However, the juries should not rely only on this information alone. They should also conduct their own investigation to ensure that the verdict is consistent with their own obligation and which should be to protect the citizens and to ensure that the verdict serves the right purpose. The intention of the penalty awarded should be to ensure that such offences are not repeated and by others.
The jury should also consider the national views and interests as well as the international opinions which may affect or even influence the juries verdict. Conclusion In conclusion, thou death penalty is the most effective tool used by most juries to ensure that they accomplish their intention of ensuring that others offenders are deterred and criminal offences are not repeated, it should only be used on special and extreme cases where the offender is a threat to the general safety of the citizens.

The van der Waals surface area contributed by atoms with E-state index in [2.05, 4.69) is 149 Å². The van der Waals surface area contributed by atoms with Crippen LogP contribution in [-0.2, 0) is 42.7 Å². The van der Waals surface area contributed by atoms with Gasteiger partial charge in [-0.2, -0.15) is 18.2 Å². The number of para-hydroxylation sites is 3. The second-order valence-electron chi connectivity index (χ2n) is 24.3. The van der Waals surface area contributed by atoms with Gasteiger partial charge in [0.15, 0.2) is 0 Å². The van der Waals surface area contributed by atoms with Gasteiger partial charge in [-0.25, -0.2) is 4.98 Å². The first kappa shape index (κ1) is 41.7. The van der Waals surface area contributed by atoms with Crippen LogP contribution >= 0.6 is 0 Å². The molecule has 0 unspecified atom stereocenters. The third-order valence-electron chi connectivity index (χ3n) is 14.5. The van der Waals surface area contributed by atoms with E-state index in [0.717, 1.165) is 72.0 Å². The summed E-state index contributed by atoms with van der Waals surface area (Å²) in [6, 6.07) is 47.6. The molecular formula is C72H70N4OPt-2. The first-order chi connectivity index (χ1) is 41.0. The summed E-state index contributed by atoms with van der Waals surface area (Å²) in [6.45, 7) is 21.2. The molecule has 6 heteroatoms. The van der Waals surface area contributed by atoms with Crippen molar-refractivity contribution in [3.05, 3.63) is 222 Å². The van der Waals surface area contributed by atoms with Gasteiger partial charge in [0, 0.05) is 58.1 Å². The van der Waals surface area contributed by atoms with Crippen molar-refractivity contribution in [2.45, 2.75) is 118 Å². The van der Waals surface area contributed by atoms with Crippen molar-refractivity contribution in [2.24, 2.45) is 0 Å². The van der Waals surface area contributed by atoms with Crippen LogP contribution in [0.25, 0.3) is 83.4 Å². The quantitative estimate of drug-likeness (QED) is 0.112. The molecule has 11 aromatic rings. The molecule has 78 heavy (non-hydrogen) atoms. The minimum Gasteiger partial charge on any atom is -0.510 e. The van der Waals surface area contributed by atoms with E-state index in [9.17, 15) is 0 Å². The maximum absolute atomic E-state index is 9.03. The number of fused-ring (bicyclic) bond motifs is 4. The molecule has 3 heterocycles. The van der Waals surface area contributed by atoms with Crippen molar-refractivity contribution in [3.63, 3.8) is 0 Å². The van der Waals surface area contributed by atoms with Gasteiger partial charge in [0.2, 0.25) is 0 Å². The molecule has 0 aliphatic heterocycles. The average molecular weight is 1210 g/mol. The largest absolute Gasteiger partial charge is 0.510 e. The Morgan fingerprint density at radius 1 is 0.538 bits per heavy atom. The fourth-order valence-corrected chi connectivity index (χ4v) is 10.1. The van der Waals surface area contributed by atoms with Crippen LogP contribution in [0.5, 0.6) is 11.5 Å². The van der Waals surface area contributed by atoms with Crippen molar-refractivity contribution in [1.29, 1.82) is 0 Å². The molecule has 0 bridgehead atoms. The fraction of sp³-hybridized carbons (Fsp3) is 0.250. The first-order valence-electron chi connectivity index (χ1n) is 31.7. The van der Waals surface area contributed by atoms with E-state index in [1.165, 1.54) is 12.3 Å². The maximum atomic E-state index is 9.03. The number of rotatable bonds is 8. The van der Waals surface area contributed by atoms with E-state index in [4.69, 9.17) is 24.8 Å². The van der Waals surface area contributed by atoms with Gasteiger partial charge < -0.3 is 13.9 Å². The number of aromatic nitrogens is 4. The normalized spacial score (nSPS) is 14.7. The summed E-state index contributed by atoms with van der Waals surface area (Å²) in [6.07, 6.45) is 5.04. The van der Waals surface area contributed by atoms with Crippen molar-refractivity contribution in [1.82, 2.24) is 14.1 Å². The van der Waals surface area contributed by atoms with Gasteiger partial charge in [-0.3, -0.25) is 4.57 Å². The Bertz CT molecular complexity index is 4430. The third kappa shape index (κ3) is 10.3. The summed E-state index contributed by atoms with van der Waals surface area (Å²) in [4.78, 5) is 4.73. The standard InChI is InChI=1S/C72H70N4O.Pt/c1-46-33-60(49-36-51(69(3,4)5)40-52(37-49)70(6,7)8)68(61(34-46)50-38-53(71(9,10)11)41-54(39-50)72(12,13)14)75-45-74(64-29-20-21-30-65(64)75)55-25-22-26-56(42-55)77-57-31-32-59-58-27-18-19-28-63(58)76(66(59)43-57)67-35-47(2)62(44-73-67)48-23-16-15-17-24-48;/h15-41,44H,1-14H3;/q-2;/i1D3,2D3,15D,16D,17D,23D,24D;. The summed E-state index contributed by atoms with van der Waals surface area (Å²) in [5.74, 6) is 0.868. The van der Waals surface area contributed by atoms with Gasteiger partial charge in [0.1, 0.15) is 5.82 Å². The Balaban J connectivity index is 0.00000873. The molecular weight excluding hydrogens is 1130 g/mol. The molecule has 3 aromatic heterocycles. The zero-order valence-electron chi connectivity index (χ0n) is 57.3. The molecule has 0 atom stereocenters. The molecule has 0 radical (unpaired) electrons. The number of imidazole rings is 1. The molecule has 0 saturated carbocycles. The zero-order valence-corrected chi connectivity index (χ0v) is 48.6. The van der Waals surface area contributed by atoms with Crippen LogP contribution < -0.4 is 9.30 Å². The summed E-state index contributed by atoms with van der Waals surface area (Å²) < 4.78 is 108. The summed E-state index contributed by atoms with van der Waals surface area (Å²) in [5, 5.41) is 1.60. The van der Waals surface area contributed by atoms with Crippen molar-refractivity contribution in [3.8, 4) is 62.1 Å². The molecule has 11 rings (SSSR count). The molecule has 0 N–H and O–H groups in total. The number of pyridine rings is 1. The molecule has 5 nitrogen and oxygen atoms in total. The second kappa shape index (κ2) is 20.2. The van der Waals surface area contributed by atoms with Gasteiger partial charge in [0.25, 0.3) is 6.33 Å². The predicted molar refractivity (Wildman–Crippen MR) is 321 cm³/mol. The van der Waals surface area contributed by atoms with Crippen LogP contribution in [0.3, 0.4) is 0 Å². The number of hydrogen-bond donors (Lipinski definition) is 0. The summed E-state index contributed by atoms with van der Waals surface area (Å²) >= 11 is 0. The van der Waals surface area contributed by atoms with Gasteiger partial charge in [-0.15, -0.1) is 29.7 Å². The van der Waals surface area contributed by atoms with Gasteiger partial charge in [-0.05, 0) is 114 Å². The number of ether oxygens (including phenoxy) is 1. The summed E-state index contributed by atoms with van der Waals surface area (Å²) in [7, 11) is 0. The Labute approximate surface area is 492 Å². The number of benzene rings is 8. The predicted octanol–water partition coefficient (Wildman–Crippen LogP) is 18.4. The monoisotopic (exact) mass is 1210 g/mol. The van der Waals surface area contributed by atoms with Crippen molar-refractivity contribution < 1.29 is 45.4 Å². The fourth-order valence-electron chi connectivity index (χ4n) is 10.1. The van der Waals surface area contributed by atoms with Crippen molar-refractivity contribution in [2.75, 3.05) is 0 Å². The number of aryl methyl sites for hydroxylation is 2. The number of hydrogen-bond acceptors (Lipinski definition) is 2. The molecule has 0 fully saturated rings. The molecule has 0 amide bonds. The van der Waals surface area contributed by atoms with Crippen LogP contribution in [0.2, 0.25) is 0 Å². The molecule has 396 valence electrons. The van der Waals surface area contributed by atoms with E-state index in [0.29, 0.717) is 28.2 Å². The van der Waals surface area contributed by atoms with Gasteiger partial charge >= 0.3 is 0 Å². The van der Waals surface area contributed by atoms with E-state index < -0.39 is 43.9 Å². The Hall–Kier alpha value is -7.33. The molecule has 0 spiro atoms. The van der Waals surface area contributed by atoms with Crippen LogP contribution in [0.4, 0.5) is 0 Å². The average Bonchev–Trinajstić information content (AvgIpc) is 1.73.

So far, there has not been any universal agreement on whether death penalty should be awarded to juveniles or not. Some countries advocates for it for different reasons some of which being to instill fear to other young persons while other countries have adamantly refused to adopt the system terming it as inhuman and inappropriate. However, either for a juvenile or an adult, death penalty should only be awarded as the last available option otherwise should not be awarded (Gonzalez para 7).